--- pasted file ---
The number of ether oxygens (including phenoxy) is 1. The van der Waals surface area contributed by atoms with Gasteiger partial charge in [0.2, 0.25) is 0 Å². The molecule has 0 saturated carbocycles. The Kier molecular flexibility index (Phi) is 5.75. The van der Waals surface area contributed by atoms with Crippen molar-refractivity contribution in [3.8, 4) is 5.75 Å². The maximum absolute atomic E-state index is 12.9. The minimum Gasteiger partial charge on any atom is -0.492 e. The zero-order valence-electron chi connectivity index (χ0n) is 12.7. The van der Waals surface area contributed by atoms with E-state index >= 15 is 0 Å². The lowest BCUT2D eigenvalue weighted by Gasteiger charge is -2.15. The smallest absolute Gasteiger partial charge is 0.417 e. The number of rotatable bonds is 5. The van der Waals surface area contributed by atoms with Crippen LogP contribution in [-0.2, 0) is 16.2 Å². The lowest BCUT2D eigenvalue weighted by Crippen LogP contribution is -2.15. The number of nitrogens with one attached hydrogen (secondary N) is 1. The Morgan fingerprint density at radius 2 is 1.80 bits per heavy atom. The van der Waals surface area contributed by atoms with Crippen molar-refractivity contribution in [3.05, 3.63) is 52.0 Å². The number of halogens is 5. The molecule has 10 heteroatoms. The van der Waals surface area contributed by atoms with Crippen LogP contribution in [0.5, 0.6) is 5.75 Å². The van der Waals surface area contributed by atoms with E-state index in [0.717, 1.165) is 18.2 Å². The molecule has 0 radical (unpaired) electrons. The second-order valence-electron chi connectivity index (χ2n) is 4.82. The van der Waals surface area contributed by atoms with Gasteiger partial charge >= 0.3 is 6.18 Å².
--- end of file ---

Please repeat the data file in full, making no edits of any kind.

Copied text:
The number of ether oxygens (including phenoxy) is 1. The van der Waals surface area contributed by atoms with Gasteiger partial charge in [0.2, 0.25) is 0 Å². The molecule has 0 saturated carbocycles. The Kier molecular flexibility index (Phi) is 5.75. The van der Waals surface area contributed by atoms with Crippen molar-refractivity contribution in [3.8, 4) is 5.75 Å². The maximum absolute atomic E-state index is 12.9. The minimum Gasteiger partial charge on any atom is -0.492 e. The zero-order valence-electron chi connectivity index (χ0n) is 12.7. The van der Waals surface area contributed by atoms with E-state index >= 15 is 0 Å². The lowest BCUT2D eigenvalue weighted by Gasteiger charge is -2.15. The smallest absolute Gasteiger partial charge is 0.417 e. The number of rotatable bonds is 5. The van der Waals surface area contributed by atoms with Crippen LogP contribution in [-0.2, 0) is 16.2 Å². The lowest BCUT2D eigenvalue weighted by Crippen LogP contribution is -2.15. The number of nitrogens with one attached hydrogen (secondary N) is 1. The Morgan fingerprint density at radius 2 is 1.80 bits per heavy atom. The van der Waals surface area contributed by atoms with Crippen molar-refractivity contribution in [3.05, 3.63) is 52.0 Å². The number of halogens is 5. The molecule has 10 heteroatoms. The van der Waals surface area contributed by atoms with Crippen LogP contribution in [0.5, 0.6) is 5.75 Å². The van der Waals surface area contributed by atoms with E-state index in [0.717, 1.165) is 18.2 Å². The molecule has 0 radical (unpaired) electrons. The second-order valence-electron chi connectivity index (χ2n) is 4.82. The van der Waals surface area contributed by atoms with Gasteiger partial charge >= 0.3 is 6.18 Å².